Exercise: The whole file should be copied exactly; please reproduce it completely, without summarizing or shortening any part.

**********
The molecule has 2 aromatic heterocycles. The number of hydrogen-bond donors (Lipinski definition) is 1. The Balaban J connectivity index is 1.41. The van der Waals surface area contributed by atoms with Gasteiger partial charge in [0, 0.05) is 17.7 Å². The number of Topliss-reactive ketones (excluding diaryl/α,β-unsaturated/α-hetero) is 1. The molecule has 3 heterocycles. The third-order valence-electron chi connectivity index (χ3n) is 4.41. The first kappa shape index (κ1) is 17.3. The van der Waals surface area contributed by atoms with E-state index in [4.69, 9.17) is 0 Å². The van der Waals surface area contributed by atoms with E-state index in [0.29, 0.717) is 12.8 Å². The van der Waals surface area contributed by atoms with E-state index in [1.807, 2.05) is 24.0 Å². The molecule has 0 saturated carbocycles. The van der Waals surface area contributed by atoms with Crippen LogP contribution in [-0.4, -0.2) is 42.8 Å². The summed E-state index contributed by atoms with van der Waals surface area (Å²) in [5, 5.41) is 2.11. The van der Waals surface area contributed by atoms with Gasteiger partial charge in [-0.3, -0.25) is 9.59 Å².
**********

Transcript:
The molecule has 2 aromatic heterocycles. The number of hydrogen-bond donors (Lipinski definition) is 1. The Balaban J connectivity index is 1.41. The van der Waals surface area contributed by atoms with Gasteiger partial charge in [0, 0.05) is 17.7 Å². The number of Topliss-reactive ketones (excluding diaryl/α,β-unsaturated/α-hetero) is 1. The molecule has 3 heterocycles. The third-order valence-electron chi connectivity index (χ3n) is 4.41. The first kappa shape index (κ1) is 17.3. The van der Waals surface area contributed by atoms with E-state index in [4.69, 9.17) is 0 Å². The van der Waals surface area contributed by atoms with E-state index in [0.29, 0.717) is 12.8 Å². The van der Waals surface area contributed by atoms with E-state index in [1.807, 2.05) is 24.0 Å². The molecule has 0 saturated carbocycles. The van der Waals surface area contributed by atoms with Crippen LogP contribution in [-0.4, -0.2) is 42.8 Å². The summed E-state index contributed by atoms with van der Waals surface area (Å²) in [5, 5.41) is 2.11. The van der Waals surface area contributed by atoms with Gasteiger partial charge in [-0.3, -0.25) is 9.59 Å².